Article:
The abundance of the black carpenter ant, Camponotus pennsylvanicus, in the Ozark Mountains of Arkansas
Robin M Verble, firstname.lastname@example.org, University of Arkansas, Department of Entomology, 319 AGRI, University of Arkansas, Fayetteville, AR
The black carpenter ant, [Camponotus pennsylvanicus DeGeer], is a predator of the red oak borer, [Enaphalodes rufulus Haldeman], a cerambycid beetle that has contributed to a northern red oak decline event in the Ozark Mountains of Arkansas. As dormant season prescribed fire becomes a more prevalent ecosystem management tool, it is necessary to understand how it may affect beetle predators. Nine areas treated with prescribed fire were evaluated for the presence of foraging black carpenter ants. Foraging activity was measured by the presence or absence of ants at bait cups affixed to trees. Stands burned in 2006 contain significantly fewer trees with foraging black carpenter ants than unburned stands and those burned in 2005 and 2007. Black carpenter ants are absent on trees with high (>10 on basal 2m of bole) numbers of red oak borer emergence holes. These data suggest that the abundance of foraging black carpenter ants is affected by prescribed fires, and ants may exhibit tree preference.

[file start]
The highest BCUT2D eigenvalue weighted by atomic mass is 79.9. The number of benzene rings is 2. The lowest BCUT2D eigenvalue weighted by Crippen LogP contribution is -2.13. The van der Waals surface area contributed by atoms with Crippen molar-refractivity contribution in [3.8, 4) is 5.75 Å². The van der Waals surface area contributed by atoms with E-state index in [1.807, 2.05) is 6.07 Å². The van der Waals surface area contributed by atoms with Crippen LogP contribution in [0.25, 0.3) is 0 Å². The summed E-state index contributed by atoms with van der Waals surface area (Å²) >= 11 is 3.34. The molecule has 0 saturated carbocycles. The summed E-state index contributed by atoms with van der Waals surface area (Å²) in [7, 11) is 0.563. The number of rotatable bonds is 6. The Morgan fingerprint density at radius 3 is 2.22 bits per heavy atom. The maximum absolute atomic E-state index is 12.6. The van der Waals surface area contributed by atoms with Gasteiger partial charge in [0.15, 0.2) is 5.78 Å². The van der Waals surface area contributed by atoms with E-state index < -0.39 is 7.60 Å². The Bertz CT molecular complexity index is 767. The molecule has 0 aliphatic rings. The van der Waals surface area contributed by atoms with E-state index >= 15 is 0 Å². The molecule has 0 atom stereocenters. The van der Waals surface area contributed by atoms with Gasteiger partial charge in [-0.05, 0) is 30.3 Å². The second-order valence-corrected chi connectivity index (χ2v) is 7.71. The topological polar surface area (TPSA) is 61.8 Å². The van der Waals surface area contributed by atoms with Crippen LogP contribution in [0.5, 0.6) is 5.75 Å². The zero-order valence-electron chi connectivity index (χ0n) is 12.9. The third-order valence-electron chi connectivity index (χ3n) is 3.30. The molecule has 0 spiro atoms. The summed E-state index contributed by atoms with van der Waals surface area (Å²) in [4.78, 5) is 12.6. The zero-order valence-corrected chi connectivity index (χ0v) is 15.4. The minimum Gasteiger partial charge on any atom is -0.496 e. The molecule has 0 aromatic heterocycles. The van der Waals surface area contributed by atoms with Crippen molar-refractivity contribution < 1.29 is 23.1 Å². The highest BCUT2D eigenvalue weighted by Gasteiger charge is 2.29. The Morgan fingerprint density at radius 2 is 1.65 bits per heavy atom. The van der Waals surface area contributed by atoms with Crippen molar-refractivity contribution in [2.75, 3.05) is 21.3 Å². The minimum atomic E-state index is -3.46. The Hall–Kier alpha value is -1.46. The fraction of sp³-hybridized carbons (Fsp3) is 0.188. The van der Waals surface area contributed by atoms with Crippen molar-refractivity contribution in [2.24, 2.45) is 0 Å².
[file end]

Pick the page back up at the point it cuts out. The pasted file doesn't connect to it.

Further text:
Species 1: Hymenoptera Formicidae Camponotuspennsylvanicus (black carpenter ant) Species 2: Coleoptera Cerambycidae Enaphalodesrufulus (red oak borer)